Some practical suggestions for supporting first year students’ essay writing skills:

  • When setting essays, it is helpful to consider how the topics and questions you are assigning may be unclear or overwhelming for first year students, particularly if your students are accustomed to a more structured approach to assignments, and/or are less familiar with the conventions associated with writing in your academic discipline.  
  • Consider providing your students with brief guides to academic writing in your discipline at the start of Michaelmas term. You can then signpost students to these in your feedback on their work throughout the year. This is a relatively efficient way to provide in-demand writing support at the start of term and can be shared with all students via email, Canvas and/or as hard copies at introductory meetings. Once produced, these writing support resources can be used for multiple cohorts, with only minimal editing required and are an effective way to communicate, and reiterate, your expectations. There are also general guides for academic writing that are available on the University’s Study skills and training webpages  https://www.ox.ac.uk/students/academic/guidance/skills/essay
  • Essential content for introductions. 
  • Basic pointers on structuring paragraphs and developing academic arguments. 
  • Examples of different writing styles.
  • Signposting to existing writing support, for example, ‘Essay and dissertation writing skills’  https://www.ox.ac.uk/students/academic/guidance/skills/essay .

For each piece of academic writing that you set your students, clarify your expectations about:

  • How long the piece of writing should be.
  • How you would like the writing to be structured and formatted.  
  • What style of academic referencing conventions should be used. 
  • How and when the essay should be submitted.
  • You could also ask students to demonstrate how they have used any of your previous feedback to enhance their academic writing in subsequent work.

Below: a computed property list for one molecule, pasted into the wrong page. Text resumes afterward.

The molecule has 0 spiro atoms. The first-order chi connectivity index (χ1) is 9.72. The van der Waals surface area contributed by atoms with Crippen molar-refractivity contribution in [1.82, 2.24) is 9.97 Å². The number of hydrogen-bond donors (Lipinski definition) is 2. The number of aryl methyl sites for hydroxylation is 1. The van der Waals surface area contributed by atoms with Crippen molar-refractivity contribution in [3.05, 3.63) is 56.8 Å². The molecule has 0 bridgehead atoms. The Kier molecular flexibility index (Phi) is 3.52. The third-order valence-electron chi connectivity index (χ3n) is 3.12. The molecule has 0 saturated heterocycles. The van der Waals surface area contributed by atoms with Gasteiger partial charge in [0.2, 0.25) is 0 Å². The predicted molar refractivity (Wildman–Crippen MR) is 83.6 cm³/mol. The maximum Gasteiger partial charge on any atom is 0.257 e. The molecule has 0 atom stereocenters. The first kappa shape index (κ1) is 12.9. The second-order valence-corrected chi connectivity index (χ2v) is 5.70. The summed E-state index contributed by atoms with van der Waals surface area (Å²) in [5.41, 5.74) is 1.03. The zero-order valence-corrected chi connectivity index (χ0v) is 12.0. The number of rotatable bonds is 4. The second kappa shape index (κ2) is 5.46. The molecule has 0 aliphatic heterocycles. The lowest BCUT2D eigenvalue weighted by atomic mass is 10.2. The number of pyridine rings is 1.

The Centre for Teaching and Learning has developed some practical teaching ideas for supporting students to understand what makes excellent examined work, and the criteria by which they will be assessed . The collection includes examples of teaching from academics around the university, as well as activities specifically designed for the Oxford context. 

Acknowledging challenges and developing students’ confidence  

Many students starting University as either under- or postgraduates, lack confidence in their academic writing abilities. For students’ first attempts at writing try to make sure you are clear in letting them know you are not expecting perfection!

Just receiving verbal confirmation that, you know, ‘don't worry, this is your first essay. We don't expect it to be amazing. This is just the starting point. Just give it a go’ is reassuring.  - Undergraduate student in Archaeology and Anthropology
  • For more guidance on providing effective feedback, see the Oxford Teaching Ideas on making feedback inclusive and giving effective feedback . 
What I found after I started collaborating with my friend on the essay was that I'm more similar to my peers than I realise and everyone else is just as anxious and just as nervous as I am. In that sense, I wish I didn't kind of panic so much and that I wasn’t so isolated.  - Undergraduate student in English

Encouraging students to use the university libraries  

All new students are usually invited, and expected, to attend library inductions at their college and department/faculty libraries. For postgraduate students new to Oxford, additional guidance to the university’s libraries may be necessary, as they are more often expected to incorporate their own research into essays rather than working from a set of readings provided by their tutor/supervisor.  

  • You could draw your students’ attention to the guidance provided by The Bodleian Libraries on using libraries, locating sources, and developing research skills through their Bodleian iSkills workshops .  

Providing opportunities for peer review

I thought that the structure of critiquing each other's essays, while it was a little bit daunting, was a very useful task for us to do, a useful skill for us to develop. Thinking as scholars, critiquing work, noticing the strengths and weaknesses in other people's essays, helps you notice the strengths and weaknesses in your own work as well.  - Undergraduate student in English
  • Where appropriate, you may wish to provide students with the opportunity to read and critique one another’s writing. Academic peer networks take time to form organically, so by implementing them in your teaching, you can provide students with opportunities to learn the skills of providing constructive feedback and critique, as well as learning how to respond to feedback. For more information on utilising peer feedback, see the Oxford Teaching Idea on peer feedback .  

There are many resources for students that explain how to write academically in different disciplines. The following are some examples of Oxford-specific writing resources:  

  • This guide from the Saïd Business School lays out in detail how students can plan, structure, and write their essays. 
  • Dr Peter Judge has written a guide on writing essays for Medical and Life Science students .
  • The MPLS Division provides guidance for Communication Skills , including writing.